Gemma Huckerby, Gavi, and Silvia Theodoridis, PATH.
What do Indian Premier League cricketers, a group of Kenyan NGOs and Islamic leaders in Ethiopia have in common? They have all been part of efforts to advocate for vaccination. In the past, people living in different parts of the world might never have heard about their work or had the opportunity to learn from it, but not anymore.
The Advocacy for Immunisation Platform was created to share case studies like these, as well as providing tools and guidance to enable supporters of immunisation to take effective action at national and local levels. This was in recognition of the key role that health advocates play in increasing access to, and uptake of, life-saving vaccines, often by drawing attention to the need to improve immunisation systems, increase coverage rates and ensure equitable access to vaccines.
Since it became available in June this year, engagement with the Platform has gathered speed. Already more than 1,500 immunisation actors and advocates in 113 countries around the world have visited the site. The Platform has the capacity to support up to 5,000 civil society organisations, as well as others active in immunisation advocacy, and we hope that it does.
What does it take to conduct effective and strategic advocacy efforts?
The Platform breaks down the process into 5 modules: THINK, PLAN, CREATE, ACT and ASSESS.
Each module provides a ‘toolbox’ with downloadable worksheets and other resources from across the global immunisation community to help organisations systematically develop their strategies and plan of action. There are also a range of illustrations on how to:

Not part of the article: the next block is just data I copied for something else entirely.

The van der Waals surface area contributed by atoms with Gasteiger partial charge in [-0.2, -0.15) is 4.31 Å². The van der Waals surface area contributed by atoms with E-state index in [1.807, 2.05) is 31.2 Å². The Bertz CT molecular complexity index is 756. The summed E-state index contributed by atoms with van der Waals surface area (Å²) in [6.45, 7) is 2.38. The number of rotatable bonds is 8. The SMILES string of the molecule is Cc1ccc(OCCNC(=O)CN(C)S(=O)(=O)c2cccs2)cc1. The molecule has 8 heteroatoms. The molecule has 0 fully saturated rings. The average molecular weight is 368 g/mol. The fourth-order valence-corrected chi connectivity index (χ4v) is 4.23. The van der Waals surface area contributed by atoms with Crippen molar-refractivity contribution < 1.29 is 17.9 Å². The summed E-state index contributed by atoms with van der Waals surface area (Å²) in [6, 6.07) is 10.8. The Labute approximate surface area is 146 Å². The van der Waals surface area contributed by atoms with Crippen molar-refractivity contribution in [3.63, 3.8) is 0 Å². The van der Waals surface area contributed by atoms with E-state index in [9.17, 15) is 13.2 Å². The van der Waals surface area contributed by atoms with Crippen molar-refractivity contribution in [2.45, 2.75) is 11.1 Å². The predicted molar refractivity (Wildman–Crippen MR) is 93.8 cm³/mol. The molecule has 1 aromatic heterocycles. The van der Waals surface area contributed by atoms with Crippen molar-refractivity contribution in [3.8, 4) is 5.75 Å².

- Mobilise resources for immunisation, from Nigeria and the Ivory Coast
- Influence the Health or Finance Minister, from Uganda and Kenya
- Develop advocacy strategies, from DRC and Nigeria
- Create strong evidence-based messages, from Ethiopia, India and Pakistan
- Assess your advocacy efforts, from DRC
It is only with the help of strong immunisation advocates worldwide that we can ensure governments, leaders and communities are committed to helping all children access life-saving vaccines, wherever they live and whatever their circumstances.
Following positive feedback from its road-test in Ethiopia, we are looking to build on feedback from you to help make the tool as useful as possible. Our Ethiopian colleagues called it ‘an exhaustive advocacy tool for immunisation’ that is ‘clear and easy to use.’ The Platform is a community tool, and we welcome all your contributions to further enrich it with your country case-studies, toolkits, best practices, and examples of successful advocacy efforts, please do not hesitate to share and contact us.
For our francophone colleagues, good news: the Platform is now available in French.
A big thanks to our colleagues at PATH and the International Vaccine Access Center (IVAC/JHU) who developed this tool with the help of WHO, Unicef, and Gavi, the Vaccine Alliance and the support of 85 immunisation partners, including CSOs working at global and country level.